Admitted for knee surgery, a man was given his medications at 10 PM, including oral dofetilide (an antiarrhythmic agent with a strict 12-hour dosing interval). In the electronic health record, "q12 hour" drugs are scheduled for 6 AM and 6 PM by default. Because the patient was scheduled to leave for the operating room before 6 AM, the nurse gave the dose at 4 AM. Preoperative ECG revealed he had severe QTc prolongation (putting him at risk for a fatal arrhythmia), and surgery was canceled.
Julia Adler-Milstein, PhD; July/August 2016
Because the hospital and the ambulatory clinic used separate electronic health records on different technology platforms, information on a new outpatient oxycodone prescription for a patient scheduled for total knee replacement was not available to the surgical team. The anesthesiologist placed an epidural catheter to administer morphine, and postoperatively the patient required naloxone and intubation.
Christine M. Gillis, PharmD; Jeremy R. Degrado, PharmD; and Kevin E. Anger, PharmD; February 2016
Presenting with a cough and shortness of breath, a woman with end-stage renal disease was admitted to the medical floor after undergoing hemodialysis. She was given allergy and sleep medications at her home dosages. The next morning the patient was extremely drowsy and unresponsive to painful stimuli. A "Code Stroke" was called.
Howard I. Maibach, MD; January 2016
An attending physician recommended using acetic acid to evaluate a lesion on the perineum of a woman who had previously experienced a wart in the same area. The resident physician asked the medical assistant for acetic acid and unknowingly received trichloroacetic acid, which burned the patient's skin.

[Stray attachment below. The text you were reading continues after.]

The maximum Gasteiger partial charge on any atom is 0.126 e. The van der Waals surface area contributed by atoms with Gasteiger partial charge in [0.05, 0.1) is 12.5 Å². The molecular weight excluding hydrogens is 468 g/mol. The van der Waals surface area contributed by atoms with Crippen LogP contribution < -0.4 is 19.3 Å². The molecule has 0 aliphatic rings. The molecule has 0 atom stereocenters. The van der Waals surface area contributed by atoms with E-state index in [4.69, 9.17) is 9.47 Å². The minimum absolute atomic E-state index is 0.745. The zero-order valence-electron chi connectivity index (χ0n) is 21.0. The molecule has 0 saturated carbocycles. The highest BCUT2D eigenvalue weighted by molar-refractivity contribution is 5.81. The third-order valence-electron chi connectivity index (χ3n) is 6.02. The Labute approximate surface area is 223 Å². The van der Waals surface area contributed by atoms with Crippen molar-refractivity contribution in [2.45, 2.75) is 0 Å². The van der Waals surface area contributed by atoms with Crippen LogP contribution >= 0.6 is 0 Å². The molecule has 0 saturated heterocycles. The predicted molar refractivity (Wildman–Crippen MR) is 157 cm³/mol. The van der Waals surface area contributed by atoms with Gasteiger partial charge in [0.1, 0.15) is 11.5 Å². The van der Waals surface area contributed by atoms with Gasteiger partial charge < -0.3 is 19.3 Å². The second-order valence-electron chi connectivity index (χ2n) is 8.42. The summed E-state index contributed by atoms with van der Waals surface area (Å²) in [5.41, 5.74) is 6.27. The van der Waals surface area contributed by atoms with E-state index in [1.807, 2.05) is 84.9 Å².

The Risks of Absent Interoperability: Medication-Induced Hemolysis in a Patient With a Known Allergy
- Spotlight Case
Jacob Reider, MD; October 2015
After leaving Hospital X against medical advice, a man with paraplegia presented to the emergency department of Hospital Y with pain and fever. The patient was diagnosed with sepsis and admitted to Hospital Y for management. In the night, the nurse found the patient unresponsive and called a code blue. The patient was resuscitated and transferred to the ICU, where physicians determined that the arrest was due to acute rupturing of his red blood cells (hemolysis), presumably caused by a reaction to the antibiotic. Later that day, the patient's records arrived from three hospitals where he had been treated recently. One record noted that he had previously experienced a life-threatening allergic reaction to the antibiotic, which was new information for the providers at Hospital Y.
Krishnan Padmakumari Sivaraman Nair, DM; July/August 2015
A 5-year-old boy with transverse myelitis presented to the rehabilitation medicine clinic for scheduled quarterly botulinum toxin injections to his legs for spasticity. Halfway through the course of injections, the patient's mother noted her son was tolerating the procedure "much better than 3 weeks earlier"—the patient had been getting extra injections without the physicians' knowledge. Physicians discussed the risks of too-frequent injections with the family. Fortunately, the patient had no adverse effects from the additional injections.